In [28]: res_identity = gpd.overlay(df1, df2, how='identity')

In [29]: res_identity
Out[29]: 
   df1  df2                                       geometry
0    1  NaN  POLYGON ((2 1, 2 0, 0 0, 0 2, 1 2, 1 1, 2 1))
1    1    1            POLYGON ((2 1, 1 1, 1 2, 2 2, 2 1))
2    2  NaN            POLYGON ((3 2, 3 3, 4 3, 4 2, 3 2))
3    2    1            POLYGON ((3 3, 3 2, 2 2, 2 3, 3 3))
4    2  NaN            POLYGON ((3 3, 2 3, 2 4, 3 4, 3 3))
5    2    2            POLYGON ((3 4, 4 4, 4 3, 3 3, 3 4))

In [30]: ax = res_identity.plot()

In [31]: df1.plot(ax=ax, facecolor='none');

In [32]: df2.plot(ax=ax, facecolor='none');
_images/overlay_example_identity.png

Overlay Countries Example

First, we load the countries and cities example datasets and select :

In [33]: world = gpd.read_file(gpd.datasets.get_path('naturalearth_lowres'))

In [34]: capitals = gpd.read_file(gpd.datasets.get_path('naturalearth_cities'))

# Select South Amarica and some columns
In [35]: countries = world[world['continent'] == "South America"]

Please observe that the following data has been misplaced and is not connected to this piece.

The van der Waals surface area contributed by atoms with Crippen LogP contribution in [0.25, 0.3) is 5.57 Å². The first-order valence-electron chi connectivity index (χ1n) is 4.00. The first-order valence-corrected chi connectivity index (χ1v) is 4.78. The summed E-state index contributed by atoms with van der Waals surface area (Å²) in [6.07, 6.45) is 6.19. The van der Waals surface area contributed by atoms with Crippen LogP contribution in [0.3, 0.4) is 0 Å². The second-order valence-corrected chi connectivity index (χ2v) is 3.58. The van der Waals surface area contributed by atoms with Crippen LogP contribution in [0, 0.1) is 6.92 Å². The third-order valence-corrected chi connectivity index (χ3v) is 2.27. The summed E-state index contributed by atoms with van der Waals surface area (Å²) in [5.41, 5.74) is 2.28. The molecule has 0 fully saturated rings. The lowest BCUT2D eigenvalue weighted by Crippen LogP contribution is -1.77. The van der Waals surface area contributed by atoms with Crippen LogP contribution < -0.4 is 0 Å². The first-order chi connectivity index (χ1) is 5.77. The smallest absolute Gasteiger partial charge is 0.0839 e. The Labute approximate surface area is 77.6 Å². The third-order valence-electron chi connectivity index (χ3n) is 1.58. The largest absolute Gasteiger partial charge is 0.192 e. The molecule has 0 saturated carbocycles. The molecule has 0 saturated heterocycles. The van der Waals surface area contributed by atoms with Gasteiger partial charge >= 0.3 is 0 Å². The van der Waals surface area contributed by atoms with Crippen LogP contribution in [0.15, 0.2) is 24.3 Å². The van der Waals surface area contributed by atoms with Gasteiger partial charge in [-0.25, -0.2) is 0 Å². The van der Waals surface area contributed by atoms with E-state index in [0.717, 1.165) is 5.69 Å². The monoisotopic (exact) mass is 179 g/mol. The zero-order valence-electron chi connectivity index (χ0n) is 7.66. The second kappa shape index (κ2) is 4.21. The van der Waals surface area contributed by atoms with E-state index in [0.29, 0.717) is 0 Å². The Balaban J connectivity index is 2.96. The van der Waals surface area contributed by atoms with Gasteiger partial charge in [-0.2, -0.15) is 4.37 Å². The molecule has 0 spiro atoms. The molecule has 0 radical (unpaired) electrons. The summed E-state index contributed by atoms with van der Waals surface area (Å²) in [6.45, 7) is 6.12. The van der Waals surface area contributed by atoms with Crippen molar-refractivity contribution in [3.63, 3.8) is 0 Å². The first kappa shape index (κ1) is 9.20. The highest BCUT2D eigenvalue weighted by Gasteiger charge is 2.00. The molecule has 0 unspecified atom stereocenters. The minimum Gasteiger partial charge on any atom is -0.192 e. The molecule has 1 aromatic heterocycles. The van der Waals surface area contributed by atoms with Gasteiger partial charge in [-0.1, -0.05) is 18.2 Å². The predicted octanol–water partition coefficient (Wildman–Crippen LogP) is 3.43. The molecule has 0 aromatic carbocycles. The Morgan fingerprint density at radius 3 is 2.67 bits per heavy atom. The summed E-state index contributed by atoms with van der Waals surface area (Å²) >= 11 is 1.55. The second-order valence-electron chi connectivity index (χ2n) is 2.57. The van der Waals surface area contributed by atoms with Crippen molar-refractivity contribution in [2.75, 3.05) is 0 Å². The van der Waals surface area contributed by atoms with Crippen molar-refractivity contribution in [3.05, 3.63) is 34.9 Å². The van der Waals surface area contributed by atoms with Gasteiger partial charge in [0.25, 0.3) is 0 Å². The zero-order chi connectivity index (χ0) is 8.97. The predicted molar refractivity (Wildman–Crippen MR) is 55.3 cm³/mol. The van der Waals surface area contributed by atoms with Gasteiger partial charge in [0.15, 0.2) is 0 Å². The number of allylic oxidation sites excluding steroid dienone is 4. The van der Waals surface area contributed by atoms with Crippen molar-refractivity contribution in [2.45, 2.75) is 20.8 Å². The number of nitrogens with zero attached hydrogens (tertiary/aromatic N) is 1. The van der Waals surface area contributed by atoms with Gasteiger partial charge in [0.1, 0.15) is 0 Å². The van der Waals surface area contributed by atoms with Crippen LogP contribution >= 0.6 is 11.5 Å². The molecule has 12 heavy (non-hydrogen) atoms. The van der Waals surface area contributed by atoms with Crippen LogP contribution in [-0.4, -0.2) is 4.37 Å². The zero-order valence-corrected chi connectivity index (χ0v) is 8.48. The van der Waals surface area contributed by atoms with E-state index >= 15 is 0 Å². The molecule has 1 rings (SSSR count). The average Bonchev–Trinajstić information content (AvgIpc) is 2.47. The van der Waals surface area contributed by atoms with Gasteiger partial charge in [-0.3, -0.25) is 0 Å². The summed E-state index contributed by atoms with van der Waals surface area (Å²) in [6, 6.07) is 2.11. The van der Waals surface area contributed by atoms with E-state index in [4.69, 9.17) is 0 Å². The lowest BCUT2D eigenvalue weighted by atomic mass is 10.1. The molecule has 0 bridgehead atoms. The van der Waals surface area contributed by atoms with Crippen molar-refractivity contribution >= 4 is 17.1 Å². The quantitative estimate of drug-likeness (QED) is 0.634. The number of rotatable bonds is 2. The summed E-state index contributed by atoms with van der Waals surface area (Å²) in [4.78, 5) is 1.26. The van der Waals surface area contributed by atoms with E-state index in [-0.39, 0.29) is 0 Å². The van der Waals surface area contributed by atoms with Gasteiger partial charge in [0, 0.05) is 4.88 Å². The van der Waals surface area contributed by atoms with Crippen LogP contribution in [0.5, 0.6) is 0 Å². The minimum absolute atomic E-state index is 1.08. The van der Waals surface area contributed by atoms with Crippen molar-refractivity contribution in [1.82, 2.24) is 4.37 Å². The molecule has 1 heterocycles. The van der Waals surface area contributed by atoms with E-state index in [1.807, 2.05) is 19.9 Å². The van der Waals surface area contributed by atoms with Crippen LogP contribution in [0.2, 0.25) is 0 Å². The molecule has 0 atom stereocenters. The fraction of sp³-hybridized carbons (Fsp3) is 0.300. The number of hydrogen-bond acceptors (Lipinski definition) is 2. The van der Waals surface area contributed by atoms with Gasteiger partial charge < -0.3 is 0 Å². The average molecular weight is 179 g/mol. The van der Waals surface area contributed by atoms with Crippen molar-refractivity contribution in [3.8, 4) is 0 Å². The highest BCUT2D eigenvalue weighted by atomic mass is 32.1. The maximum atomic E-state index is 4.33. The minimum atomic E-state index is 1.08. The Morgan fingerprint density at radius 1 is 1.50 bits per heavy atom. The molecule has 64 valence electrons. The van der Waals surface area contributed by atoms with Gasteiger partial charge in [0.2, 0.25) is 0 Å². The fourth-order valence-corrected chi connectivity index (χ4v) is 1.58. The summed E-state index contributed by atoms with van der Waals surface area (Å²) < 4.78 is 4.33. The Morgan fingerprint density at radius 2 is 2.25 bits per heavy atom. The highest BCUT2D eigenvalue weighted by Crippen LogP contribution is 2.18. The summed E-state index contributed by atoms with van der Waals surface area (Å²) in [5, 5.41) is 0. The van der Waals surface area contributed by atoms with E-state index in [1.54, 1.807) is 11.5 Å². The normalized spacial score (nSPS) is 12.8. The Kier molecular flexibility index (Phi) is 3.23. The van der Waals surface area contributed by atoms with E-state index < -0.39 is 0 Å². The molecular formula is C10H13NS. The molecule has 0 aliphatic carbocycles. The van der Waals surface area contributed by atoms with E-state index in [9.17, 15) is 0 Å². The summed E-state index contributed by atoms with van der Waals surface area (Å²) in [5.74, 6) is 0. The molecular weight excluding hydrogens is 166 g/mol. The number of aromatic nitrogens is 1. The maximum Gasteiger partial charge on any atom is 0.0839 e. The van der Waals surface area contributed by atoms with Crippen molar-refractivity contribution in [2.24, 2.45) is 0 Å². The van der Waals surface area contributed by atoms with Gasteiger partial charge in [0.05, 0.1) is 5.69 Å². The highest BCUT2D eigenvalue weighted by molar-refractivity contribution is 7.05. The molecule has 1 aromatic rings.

In [36]: countries = countries[['geometry', 'name']]

# Project to crs that uses meters as distance measure
In [37]: countries = countries.to_crs('+init=epsg:3395')

In [38]: capitals = capitals.to_crs('+init=epsg:3395')

To illustrate the overlay function, consider the following case in which one wishes to identify the “core” portion of each country – defined as areas within 500km of a capital – using a GeoDataFrame of countries and a GeoDataFrame of capitals.

# Look at countries:
In [39]: countries.plot();

# Now buffer cities to find area within 500km.
# Check CRS -- World Mercator, units of meters.
In [40]: capitals.crs
Out[40]: '+init=epsg:3395'

# make 500km buffer